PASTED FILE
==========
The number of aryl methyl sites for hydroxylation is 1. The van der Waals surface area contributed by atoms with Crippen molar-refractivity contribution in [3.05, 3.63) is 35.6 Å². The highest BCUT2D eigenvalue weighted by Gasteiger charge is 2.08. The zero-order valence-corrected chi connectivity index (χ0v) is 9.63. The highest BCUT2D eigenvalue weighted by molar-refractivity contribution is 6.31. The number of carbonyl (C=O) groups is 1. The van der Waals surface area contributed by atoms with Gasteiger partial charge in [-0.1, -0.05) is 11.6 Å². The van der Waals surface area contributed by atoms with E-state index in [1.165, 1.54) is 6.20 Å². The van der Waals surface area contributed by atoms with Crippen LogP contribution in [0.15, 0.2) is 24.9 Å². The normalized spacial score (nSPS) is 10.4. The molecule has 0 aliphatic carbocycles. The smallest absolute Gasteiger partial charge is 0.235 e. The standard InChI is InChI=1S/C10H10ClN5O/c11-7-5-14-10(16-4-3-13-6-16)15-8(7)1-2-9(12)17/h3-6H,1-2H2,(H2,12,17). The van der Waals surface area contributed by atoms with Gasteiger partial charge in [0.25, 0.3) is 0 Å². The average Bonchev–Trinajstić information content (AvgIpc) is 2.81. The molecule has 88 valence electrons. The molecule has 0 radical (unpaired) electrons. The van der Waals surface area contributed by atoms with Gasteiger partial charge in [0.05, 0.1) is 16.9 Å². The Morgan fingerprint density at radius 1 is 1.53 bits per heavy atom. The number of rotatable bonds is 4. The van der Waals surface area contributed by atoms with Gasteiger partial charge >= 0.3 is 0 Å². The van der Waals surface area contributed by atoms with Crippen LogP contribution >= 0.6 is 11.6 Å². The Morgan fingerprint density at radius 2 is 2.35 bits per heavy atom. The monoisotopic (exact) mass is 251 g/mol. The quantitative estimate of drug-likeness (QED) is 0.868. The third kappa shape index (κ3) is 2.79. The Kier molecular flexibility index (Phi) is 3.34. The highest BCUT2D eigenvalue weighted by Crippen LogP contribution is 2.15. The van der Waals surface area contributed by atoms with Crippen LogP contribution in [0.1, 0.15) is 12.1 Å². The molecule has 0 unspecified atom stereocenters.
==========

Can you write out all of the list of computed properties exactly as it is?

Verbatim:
The number of aryl methyl sites for hydroxylation is 1. The van der Waals surface area contributed by atoms with Crippen molar-refractivity contribution in [3.05, 3.63) is 35.6 Å². The highest BCUT2D eigenvalue weighted by Gasteiger charge is 2.08. The zero-order valence-corrected chi connectivity index (χ0v) is 9.63. The highest BCUT2D eigenvalue weighted by molar-refractivity contribution is 6.31. The number of carbonyl (C=O) groups is 1. The van der Waals surface area contributed by atoms with Gasteiger partial charge in [-0.1, -0.05) is 11.6 Å². The van der Waals surface area contributed by atoms with E-state index in [1.165, 1.54) is 6.20 Å². The van der Waals surface area contributed by atoms with Crippen LogP contribution in [0.15, 0.2) is 24.9 Å². The normalized spacial score (nSPS) is 10.4. The molecule has 0 aliphatic carbocycles. The smallest absolute Gasteiger partial charge is 0.235 e. The standard InChI is InChI=1S/C10H10ClN5O/c11-7-5-14-10(16-4-3-13-6-16)15-8(7)1-2-9(12)17/h3-6H,1-2H2,(H2,12,17). The van der Waals surface area contributed by atoms with Gasteiger partial charge in [0.25, 0.3) is 0 Å². The average Bonchev–Trinajstić information content (AvgIpc) is 2.81. The molecule has 88 valence electrons. The molecule has 0 radical (unpaired) electrons. The van der Waals surface area contributed by atoms with Gasteiger partial charge in [0.05, 0.1) is 16.9 Å². The Morgan fingerprint density at radius 1 is 1.53 bits per heavy atom. The number of rotatable bonds is 4. The van der Waals surface area contributed by atoms with Gasteiger partial charge >= 0.3 is 0 Å². The van der Waals surface area contributed by atoms with Crippen LogP contribution >= 0.6 is 11.6 Å². The Morgan fingerprint density at radius 2 is 2.35 bits per heavy atom. The monoisotopic (exact) mass is 251 g/mol. The quantitative estimate of drug-likeness (QED) is 0.868. The third kappa shape index (κ3) is 2.79. The Kier molecular flexibility index (Phi) is 3.34. The highest BCUT2D eigenvalue weighted by Crippen LogP contribution is 2.15. The van der Waals surface area contributed by atoms with Crippen LogP contribution in [0.1, 0.15) is 12.1 Å². The molecule has 0 unspecified atom stereocenters.